Selection Regimes – Experimental evolution lines with four different selection regimes –Coev (Coev 1-4) or Coevolution regime where host and pathogen coevolve with each other, Adapt (Adapt 1-4) or Adaptation where only the host evolved against a non-evolving pathogen, Co.S (Co.S 1-4) or Sham control regime where the host is pricked with needle but not with pathogen, and Co.U (Co.U 1-4) or unhandled control regime where the host is neither subjected to pathogen infection nor pricked with needle. These selection regimes were derived from laboratory adapted baseline BRB populations. From four blocks (replicates) of BRB populations, four blocks of these selection lines were derived. Replicate populations bearing the same numerical subscript were derived from same ancestral populations. For example, Coev 1 and Adapt 1 were derived from BRB 1 population, Coev 2 and Adapt 2 from BRB 2 population and so on. Hence populations carrying the same numerical subscript (e.g., Coev 1 and Adapt 1) are more closely related to each other than to any other population with a different numerical subscript. Also, populations related by ancestry (e.g. Coev 1, Adapt 1, Co.S 1 and Co.U 1) are handled on the same day every generation during regular maintenance as well as during the assays performed in this study. Thus, Coev 1, Adapt 1, Co.S 1 and Co.U 1 populations correspond to block-1, Coev 2, Adapt 2, Co.S 2 and Co.U 2 to block-2, Coev 3, Adapt 3, Co.S 3 and Co.U 3 to block-3 and Coev 4, Adapt 4, Co.S 4 and Co.U 4 to block-4, making a total of 4 statistical “blocks” for our analyses. 

Hence, a total of sixteen populations from the four selection regimes (Coev, Adapt, Co.S and Co.U), each having 4 replicates, were used for this study. Populations belonging to both regimes are maintained in an identical manner except that they differ in the type of bacterial infection. All the bacterial infection were done using a fine minutium 1mm needle dipped in bacterial slurry, at the lateral side of the thorax. A discrete 16-day generation cycle is followed for population maintenance at 25C and ~60% relative humidity (RH) and 12:12 hours light/dark cycle. Flies are provided with standard banana–jaggery–yeast food in standard vials (90-mm length × 25-mm diameter). They are reared at a controlled larval density of 70 per vial. On the 12th day post egg collection, flies are provided bacterial infection as per their respective selection, after which flies from each selection regime were transferred to cages. Fly mortality in each cage was monitored till 96hours. Within 24-48 hours post infection, 10-15 dead flies of each sex were collected for Coev regime. Later, these flies were used to isolate coevolving pathogen to infect next generation flies. The flies that survived bacterial infections after 96 hours in Coev and Adapt regimes, contributed their eggs to next generation.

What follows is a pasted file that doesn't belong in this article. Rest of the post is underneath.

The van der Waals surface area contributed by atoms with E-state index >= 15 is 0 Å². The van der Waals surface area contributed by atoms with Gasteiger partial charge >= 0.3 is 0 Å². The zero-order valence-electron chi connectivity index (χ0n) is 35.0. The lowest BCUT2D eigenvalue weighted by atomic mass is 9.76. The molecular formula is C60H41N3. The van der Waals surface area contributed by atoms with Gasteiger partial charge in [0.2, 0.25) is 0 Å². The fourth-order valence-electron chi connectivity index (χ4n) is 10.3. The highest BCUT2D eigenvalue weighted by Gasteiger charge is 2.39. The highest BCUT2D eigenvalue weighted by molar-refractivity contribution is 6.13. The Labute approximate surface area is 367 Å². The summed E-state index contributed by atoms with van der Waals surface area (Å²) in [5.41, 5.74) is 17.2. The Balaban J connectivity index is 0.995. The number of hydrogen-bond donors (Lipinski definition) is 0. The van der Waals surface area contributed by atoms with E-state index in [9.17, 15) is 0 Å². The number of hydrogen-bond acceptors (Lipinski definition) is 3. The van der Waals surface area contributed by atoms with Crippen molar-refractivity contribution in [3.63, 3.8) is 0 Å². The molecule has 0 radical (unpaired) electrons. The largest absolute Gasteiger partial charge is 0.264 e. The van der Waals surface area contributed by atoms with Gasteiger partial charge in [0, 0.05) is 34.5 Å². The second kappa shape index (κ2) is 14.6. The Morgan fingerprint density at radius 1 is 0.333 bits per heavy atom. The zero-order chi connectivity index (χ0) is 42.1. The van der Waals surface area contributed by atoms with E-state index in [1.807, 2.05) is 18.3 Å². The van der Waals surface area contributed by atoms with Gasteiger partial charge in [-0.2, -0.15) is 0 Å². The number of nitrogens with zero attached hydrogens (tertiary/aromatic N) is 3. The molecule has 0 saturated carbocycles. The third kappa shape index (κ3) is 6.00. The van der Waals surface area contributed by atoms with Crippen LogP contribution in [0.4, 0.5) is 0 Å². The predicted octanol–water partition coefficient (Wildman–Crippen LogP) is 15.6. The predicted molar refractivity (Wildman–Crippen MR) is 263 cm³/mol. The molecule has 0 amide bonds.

Standardization and generation of experimental flies

Before generating experimental flies, we followed one generation of standardization of populations (Rose 1984). This was done to eliminate any potential non-genetic parental effects between the two regimes. During standardization, populations were maintained just like the ancestral BRB populations, i.e., they were neither subjected to bacterial infections nor were they pricked with needle. Experimental flies were generated from these standardized populations.
For generating experimental flies, we collected eggs for each of the four selection regime (Coev, Adapt, Co.S and Co.U) in each block, all on the same day. All the experimental flies were reared under controlled standard culture conditions (25⁰C, 60–80% RH, 12 hours–12 hours light / dark cycle). Eggs were cultured at a density of 70 eggs / vial in 6–7 mL of banana-jaggery-yeast food for each of the population. 

Experimental design

Experiment (1) Host-pathogen coevolution experiment (Data in Tab 1 of "Raw_data.xlsx")